Monday, March 30, 2009

What Is SLT And Am I A Candidate For Glaucoma Laser Surgery?

SLT or Selective Laser Trabeculoplasty is a laser procedure that can help control intraocular pressures of patients with open angle glaucoma. This laser procedure can be used as the first treatment in those diagnosed with glaucoma. It can be used in patients presently on medication whose pressures are inadequately controlled by medications.
Patients, who are on multiple medications for glaucoma with good control, can have this procedure performed by their ophthalmologist. These patients may benefit by being able to reduce the number of medications they use in order to control their glaucoma.

SLT works by increasing the number of areas that can drain fluid from the eye. By doing so, the intraocular pressure is decreased. Usually the ophthalmologist will treat a 90 degree area at a time. This is an office procedure which takes only a few minutes with minimal if any discomfort. Patients are able to drive home safely after the procedure. The treating physician will recheck the patient in 2 to 4 weeks and know if there is a decrease at this time. In order to get better control, often the ophthalmologist will treat each eye up to four times. Other than mild discomfort in brightly lit areas for the next few days after treatment, the patients don't usually experience any other side effects.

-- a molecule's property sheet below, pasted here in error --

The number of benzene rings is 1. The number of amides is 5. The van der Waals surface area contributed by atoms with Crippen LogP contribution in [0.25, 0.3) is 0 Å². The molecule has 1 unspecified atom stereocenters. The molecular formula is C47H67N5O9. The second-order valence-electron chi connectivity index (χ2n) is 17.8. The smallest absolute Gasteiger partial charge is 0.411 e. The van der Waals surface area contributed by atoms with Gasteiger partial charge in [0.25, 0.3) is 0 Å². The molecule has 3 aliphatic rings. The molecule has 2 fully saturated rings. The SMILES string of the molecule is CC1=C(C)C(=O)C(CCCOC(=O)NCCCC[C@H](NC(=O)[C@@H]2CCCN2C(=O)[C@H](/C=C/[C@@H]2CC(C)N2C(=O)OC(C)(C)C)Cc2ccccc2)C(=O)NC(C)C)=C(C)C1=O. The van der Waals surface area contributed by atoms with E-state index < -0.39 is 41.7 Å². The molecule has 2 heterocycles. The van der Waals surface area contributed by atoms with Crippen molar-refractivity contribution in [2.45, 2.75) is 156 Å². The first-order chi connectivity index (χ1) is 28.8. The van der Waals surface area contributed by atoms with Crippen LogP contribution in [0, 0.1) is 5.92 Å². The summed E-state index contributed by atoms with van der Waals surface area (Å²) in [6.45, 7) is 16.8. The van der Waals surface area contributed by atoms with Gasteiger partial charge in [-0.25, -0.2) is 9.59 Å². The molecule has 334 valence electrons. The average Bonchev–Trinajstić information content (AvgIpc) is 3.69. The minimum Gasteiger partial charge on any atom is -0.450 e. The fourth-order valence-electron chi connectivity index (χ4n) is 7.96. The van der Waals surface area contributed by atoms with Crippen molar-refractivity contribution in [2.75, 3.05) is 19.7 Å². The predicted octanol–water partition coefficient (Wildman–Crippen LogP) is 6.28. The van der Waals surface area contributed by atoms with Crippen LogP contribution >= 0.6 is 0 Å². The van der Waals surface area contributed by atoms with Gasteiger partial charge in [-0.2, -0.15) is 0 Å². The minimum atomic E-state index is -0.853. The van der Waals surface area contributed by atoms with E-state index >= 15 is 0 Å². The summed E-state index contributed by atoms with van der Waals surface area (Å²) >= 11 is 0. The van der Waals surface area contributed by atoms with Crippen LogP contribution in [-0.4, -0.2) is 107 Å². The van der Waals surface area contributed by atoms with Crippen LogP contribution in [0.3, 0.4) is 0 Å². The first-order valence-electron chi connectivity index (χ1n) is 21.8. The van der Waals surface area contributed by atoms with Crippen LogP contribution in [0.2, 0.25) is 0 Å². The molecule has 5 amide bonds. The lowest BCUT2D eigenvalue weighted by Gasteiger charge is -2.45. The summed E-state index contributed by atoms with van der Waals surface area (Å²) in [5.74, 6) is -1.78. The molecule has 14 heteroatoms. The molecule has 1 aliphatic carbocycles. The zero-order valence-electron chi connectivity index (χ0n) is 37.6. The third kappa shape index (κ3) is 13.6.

Five year studies have shown that the effects of SLT can last at least five years. Some patients do not get as much benefit as others from this treatment. However, in general, this new laser has really changed how we can help our patients with open angle glaucoma attain better intraocular pressures.

The diagram above shows the area of the eye that is responsible for producing the fluid that circulates to the front of the eye, the ciliary body. If you look carefully, you will see an area labeled trabecular meshwork. That is the area that is treated with a laser to make more openings in order to bring the intraoculare pressure down by providing more areas of fluid outflow.

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